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Morehouse College......Ranks #1 in Washington Monthly's report

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Morehouse College......Ranks #1 in Washington Monthly's report

Morehouse College is pleased to share the following rankings report on the nation's top 100 Liberal Arts Colleges and Universities as ranked by the Washington Monthly magazine. We hope it will inform and inspire your continued financial support.

NOTE: In 2009-2010, thanks to your loyal support, more than 6,500 alumni, corporations, foundations, faculty, parents, college supporters and others contributed more than $17.8 million toward the advancement of Morehouse College. In fact, we are especially proud to thank our loyal alumni for their generous support in helping us reach a record 32% participation in alumni giving. We hope you will help us maintain our top ranking by giving consistently at :

Washington Monthly's take on college rankings

Washington Monthly stress reputation, graduation rates, test scores and other measures that produce a fairly predictable list of well-endowed and prestigious universities. At its genesis in the 1980s, a simple formula that yielded a ranking with Harvard, Princeton and Yale at the top made all the sense in the world, a gratifying affirmation of common wisdom. Three decades later, the approach is a magnet for criticism: the rankings are seen by some as telling college customers something they already know.
Washington Monthly rates and ranks colleges "based on their contribution to the public good," and in three categories: "Social Mobility (recruiting and graduating low-income students), Research (producing cutting-edge scholarship and PhDs), and Service (encouraging students to give something back to their country)."

(Whether those criteria ought to be the basis for choosing a college is a topic for another day.)

The ranking yields unusual results. Public universities fare well, because of their strength in research and fairly high marks for serving low-income students. Three University of California campuses, in San Diego (!), Berkeley and Los Angeles, rank 1-2-3   among national universities by the WaMo formula. Harvard ranks ninth, Yale 33rd.

The College of William and Mary ranks a very respectable 10th on that list, partly because of its second-in-the-nation ranking for producing Peace Corps volunteers. (Who knew?) Georgetown ranks 19th.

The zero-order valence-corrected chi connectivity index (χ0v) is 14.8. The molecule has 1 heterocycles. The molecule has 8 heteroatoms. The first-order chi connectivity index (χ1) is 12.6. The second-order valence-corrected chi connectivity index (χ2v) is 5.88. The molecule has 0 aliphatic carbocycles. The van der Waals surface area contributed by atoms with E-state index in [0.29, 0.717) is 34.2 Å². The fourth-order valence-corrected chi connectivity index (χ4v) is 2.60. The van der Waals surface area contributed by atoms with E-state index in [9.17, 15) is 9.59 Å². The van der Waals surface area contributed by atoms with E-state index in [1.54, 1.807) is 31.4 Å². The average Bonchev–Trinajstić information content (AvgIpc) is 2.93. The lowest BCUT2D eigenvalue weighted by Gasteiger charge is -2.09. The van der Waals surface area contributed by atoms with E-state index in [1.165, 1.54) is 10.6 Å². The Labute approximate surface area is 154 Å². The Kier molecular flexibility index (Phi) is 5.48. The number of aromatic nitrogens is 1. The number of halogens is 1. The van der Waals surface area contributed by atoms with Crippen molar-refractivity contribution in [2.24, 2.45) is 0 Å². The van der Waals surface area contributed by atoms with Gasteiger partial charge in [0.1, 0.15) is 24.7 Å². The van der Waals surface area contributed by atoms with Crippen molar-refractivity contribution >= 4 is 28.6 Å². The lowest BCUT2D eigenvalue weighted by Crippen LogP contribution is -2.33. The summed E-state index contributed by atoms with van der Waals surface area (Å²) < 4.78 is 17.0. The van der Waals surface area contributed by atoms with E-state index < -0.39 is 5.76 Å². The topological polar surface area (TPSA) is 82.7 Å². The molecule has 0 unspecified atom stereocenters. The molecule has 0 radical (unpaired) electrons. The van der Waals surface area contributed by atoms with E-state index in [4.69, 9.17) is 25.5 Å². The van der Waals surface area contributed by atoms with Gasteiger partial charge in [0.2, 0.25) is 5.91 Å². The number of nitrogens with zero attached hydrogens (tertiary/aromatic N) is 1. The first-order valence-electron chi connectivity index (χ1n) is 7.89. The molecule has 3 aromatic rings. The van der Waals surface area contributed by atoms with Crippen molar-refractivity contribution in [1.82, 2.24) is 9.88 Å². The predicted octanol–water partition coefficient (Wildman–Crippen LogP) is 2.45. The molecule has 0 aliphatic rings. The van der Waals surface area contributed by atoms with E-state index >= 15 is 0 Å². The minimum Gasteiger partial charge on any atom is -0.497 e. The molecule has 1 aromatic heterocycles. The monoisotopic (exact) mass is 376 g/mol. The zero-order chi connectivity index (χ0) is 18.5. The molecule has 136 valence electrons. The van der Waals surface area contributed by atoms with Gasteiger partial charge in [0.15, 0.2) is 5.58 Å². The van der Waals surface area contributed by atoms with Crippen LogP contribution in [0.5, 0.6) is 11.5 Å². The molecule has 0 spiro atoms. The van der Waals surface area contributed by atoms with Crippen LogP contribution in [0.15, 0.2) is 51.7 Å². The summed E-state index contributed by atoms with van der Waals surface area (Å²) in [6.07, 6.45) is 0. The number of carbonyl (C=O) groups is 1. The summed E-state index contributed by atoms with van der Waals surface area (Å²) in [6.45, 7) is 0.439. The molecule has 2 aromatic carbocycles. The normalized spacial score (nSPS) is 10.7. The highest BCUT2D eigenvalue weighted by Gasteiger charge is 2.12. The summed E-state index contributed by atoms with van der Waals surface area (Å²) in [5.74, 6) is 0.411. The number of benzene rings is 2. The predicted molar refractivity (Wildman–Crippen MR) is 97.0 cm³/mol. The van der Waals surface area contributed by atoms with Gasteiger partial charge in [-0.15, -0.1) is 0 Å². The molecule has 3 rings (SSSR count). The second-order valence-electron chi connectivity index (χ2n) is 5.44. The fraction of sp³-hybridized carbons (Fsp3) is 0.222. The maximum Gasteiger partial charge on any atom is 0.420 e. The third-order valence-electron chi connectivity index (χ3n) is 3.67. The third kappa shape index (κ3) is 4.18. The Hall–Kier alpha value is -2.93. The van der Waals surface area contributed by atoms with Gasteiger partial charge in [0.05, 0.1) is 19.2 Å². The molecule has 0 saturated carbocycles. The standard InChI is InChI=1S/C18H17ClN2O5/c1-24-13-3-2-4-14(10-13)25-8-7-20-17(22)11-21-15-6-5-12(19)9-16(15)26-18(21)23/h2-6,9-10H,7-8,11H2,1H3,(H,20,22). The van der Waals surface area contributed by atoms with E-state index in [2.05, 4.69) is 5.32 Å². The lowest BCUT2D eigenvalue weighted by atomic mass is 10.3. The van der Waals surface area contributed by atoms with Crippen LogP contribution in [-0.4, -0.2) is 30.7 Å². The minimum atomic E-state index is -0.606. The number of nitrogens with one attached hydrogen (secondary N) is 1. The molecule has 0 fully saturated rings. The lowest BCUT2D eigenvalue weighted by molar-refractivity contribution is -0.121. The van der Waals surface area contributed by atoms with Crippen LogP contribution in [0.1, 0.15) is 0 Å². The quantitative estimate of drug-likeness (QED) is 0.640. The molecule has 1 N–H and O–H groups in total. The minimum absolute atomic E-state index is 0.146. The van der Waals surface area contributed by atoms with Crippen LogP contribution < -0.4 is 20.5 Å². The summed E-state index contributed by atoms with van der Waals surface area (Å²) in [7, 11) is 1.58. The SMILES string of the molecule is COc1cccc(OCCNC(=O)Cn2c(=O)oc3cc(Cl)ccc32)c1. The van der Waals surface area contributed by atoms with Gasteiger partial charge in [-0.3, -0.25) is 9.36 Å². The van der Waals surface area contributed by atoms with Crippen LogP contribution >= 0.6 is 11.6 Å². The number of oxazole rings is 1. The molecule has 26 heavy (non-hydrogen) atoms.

Morehouse College, a historically black institution in Georgia, trumps Bryn Mawr and Swarthmore to top the Washington Monthly list of liberal arts colleges, because of the school's tremendous success in graduating low-income students. Roughly two-thirds of Morehouse students receive Pell grants because of low-income backgrounds, and about two-thirds of students graduate -- a very high rate for a school with so many disadvantaged students. Spelman College in the same state also makes the top 10, for similar reasons.

Please cut and paste the link below to view the full report.


Overall score: Overall score represents the combined score of our three metrics—social mobility, research, and service—where the highest is 100 and the lowest is zero. Each metric is weighted equally.

Social mobility: The first column shows the percentage of students receiving Pell Grants. The second shows the predicted rate of graduation, based on incoming SAT scores and Pell Grant percentages, versus the actual rate of graduation. The third shows the difference between the actual graduation rate and the predicted graduation rate—a measure of how well the school performs as an engine of social mobility (see “”)—arrived at by subtracting the latter from the former. (The higher the number, the better; negative numbers indicate subpar performance.) Rank follows in parentheses. A Note on Methodology

Research: The first column shows the number of dollars (in thousands) in total research expenditures. Rank follows in parentheses. The second shows the school’s ranking in the number of bachelor’s recipients who go on to receive PhDs, relative to school size.

Service: The first column ranks the school by the number of alumni who go on to serve in the Peace Corps, relative to school size. The second column ranks the school by percentage of students who serve in ROTC. The third gives the percentage of funds in federal work-study money that goes to community service (versus non-community service); rank follows in parentheses. The fourth column shows the school’s rank on a combined measure of the number of students participating in community service and a total number of service hours performed, both relative to school size. The fifth column shows the school’s rank on a combined measure of the number of staff supporting community service, relative to the total number of staff; the number of academic courses that incorporate service, relative to school size; and whether the institution provides scholarships for community service.

Compliments of the Office of Alumni Relations

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Last Updated on Wednesday, 20 October 2010 16:04  

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